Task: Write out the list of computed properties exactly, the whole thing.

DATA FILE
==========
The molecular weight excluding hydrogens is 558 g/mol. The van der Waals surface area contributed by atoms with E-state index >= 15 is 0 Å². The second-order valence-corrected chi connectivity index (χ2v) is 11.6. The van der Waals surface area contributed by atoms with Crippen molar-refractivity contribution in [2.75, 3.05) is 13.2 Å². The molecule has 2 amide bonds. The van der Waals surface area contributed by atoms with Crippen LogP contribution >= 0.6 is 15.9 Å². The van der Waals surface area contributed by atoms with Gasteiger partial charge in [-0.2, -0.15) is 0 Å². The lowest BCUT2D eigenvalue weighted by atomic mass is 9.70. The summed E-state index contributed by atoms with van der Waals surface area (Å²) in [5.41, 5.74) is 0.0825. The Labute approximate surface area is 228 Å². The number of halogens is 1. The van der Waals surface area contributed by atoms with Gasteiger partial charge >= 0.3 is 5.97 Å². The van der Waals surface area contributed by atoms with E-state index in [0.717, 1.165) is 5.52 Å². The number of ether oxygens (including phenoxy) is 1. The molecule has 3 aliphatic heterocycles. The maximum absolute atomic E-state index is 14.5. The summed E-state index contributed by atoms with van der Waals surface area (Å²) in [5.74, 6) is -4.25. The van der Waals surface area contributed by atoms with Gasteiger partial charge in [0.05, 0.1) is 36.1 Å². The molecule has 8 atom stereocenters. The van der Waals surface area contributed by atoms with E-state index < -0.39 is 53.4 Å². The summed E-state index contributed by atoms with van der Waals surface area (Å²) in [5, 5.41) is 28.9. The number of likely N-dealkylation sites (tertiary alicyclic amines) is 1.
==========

The molecular weight excluding hydrogens is 558 g/mol. The van der Waals surface area contributed by atoms with E-state index >= 15 is 0 Å². The second-order valence-corrected chi connectivity index (χ2v) is 11.6. The van der Waals surface area contributed by atoms with Crippen molar-refractivity contribution in [2.75, 3.05) is 13.2 Å². The molecule has 2 amide bonds. The van der Waals surface area contributed by atoms with Crippen LogP contribution >= 0.6 is 15.9 Å². The van der Waals surface area contributed by atoms with Gasteiger partial charge in [-0.2, -0.15) is 0 Å². The lowest BCUT2D eigenvalue weighted by atomic mass is 9.70. The summed E-state index contributed by atoms with van der Waals surface area (Å²) in [5.41, 5.74) is 0.0825. The Labute approximate surface area is 228 Å². The number of halogens is 1. The van der Waals surface area contributed by atoms with Gasteiger partial charge >= 0.3 is 5.97 Å². The van der Waals surface area contributed by atoms with E-state index in [0.717, 1.165) is 5.52 Å². The number of ether oxygens (including phenoxy) is 1. The molecule has 3 aliphatic heterocycles. The maximum absolute atomic E-state index is 14.5. The summed E-state index contributed by atoms with van der Waals surface area (Å²) in [5.74, 6) is -4.25. The van der Waals surface area contributed by atoms with Gasteiger partial charge in [0.05, 0.1) is 36.1 Å². The molecule has 8 atom stereocenters. The van der Waals surface area contributed by atoms with E-state index < -0.39 is 53.4 Å². The summed E-state index contributed by atoms with van der Waals surface area (Å²) in [5, 5.41) is 28.9. The number of likely N-dealkylation sites (tertiary alicyclic amines) is 1.